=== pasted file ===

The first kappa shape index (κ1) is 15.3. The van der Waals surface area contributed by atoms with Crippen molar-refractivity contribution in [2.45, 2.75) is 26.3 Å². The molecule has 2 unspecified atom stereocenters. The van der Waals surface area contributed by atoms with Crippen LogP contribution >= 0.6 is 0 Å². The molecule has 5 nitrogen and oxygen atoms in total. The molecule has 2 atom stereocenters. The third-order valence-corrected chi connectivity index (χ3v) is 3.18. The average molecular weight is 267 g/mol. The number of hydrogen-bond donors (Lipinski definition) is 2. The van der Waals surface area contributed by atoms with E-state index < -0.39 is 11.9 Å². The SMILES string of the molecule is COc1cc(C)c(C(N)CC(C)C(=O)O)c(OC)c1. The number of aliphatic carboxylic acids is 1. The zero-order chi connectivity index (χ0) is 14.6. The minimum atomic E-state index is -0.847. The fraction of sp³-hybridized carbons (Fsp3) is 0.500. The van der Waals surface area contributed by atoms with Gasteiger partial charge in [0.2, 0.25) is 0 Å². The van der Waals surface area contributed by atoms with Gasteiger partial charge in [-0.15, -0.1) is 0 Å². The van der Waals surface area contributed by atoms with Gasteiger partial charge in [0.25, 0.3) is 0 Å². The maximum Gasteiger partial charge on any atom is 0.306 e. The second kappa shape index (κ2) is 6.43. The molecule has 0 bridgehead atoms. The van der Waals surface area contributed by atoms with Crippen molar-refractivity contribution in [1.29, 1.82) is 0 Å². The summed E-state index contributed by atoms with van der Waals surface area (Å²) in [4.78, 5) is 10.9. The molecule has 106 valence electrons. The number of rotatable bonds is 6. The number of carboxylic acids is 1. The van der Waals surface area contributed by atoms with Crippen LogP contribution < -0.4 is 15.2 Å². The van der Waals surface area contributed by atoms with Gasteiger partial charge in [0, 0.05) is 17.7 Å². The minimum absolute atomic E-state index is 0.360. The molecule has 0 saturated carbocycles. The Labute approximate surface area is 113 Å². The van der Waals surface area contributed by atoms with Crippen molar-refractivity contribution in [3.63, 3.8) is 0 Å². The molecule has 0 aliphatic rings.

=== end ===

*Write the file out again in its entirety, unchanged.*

The first kappa shape index (κ1) is 15.3. The van der Waals surface area contributed by atoms with Crippen molar-refractivity contribution in [2.45, 2.75) is 26.3 Å². The molecule has 2 unspecified atom stereocenters. The van der Waals surface area contributed by atoms with Crippen LogP contribution >= 0.6 is 0 Å². The molecule has 5 nitrogen and oxygen atoms in total. The molecule has 2 atom stereocenters. The third-order valence-corrected chi connectivity index (χ3v) is 3.18. The average molecular weight is 267 g/mol. The number of hydrogen-bond donors (Lipinski definition) is 2. The van der Waals surface area contributed by atoms with E-state index < -0.39 is 11.9 Å². The SMILES string of the molecule is COc1cc(C)c(C(N)CC(C)C(=O)O)c(OC)c1. The number of aliphatic carboxylic acids is 1. The zero-order chi connectivity index (χ0) is 14.6. The minimum atomic E-state index is -0.847. The fraction of sp³-hybridized carbons (Fsp3) is 0.500. The van der Waals surface area contributed by atoms with Gasteiger partial charge in [0.2, 0.25) is 0 Å². The van der Waals surface area contributed by atoms with Gasteiger partial charge in [-0.15, -0.1) is 0 Å². The van der Waals surface area contributed by atoms with Gasteiger partial charge in [0.25, 0.3) is 0 Å². The maximum Gasteiger partial charge on any atom is 0.306 e. The second kappa shape index (κ2) is 6.43. The molecule has 0 bridgehead atoms. The van der Waals surface area contributed by atoms with Crippen molar-refractivity contribution in [1.29, 1.82) is 0 Å². The summed E-state index contributed by atoms with van der Waals surface area (Å²) in [4.78, 5) is 10.9. The molecule has 106 valence electrons. The number of rotatable bonds is 6. The number of carboxylic acids is 1. The van der Waals surface area contributed by atoms with Crippen LogP contribution < -0.4 is 15.2 Å². The van der Waals surface area contributed by atoms with Gasteiger partial charge in [0, 0.05) is 17.7 Å². The minimum absolute atomic E-state index is 0.360. The molecule has 0 saturated carbocycles. The Labute approximate surface area is 113 Å². The van der Waals surface area contributed by atoms with Crippen molar-refractivity contribution in [3.63, 3.8) is 0 Å². The molecule has 0 aliphatic rings.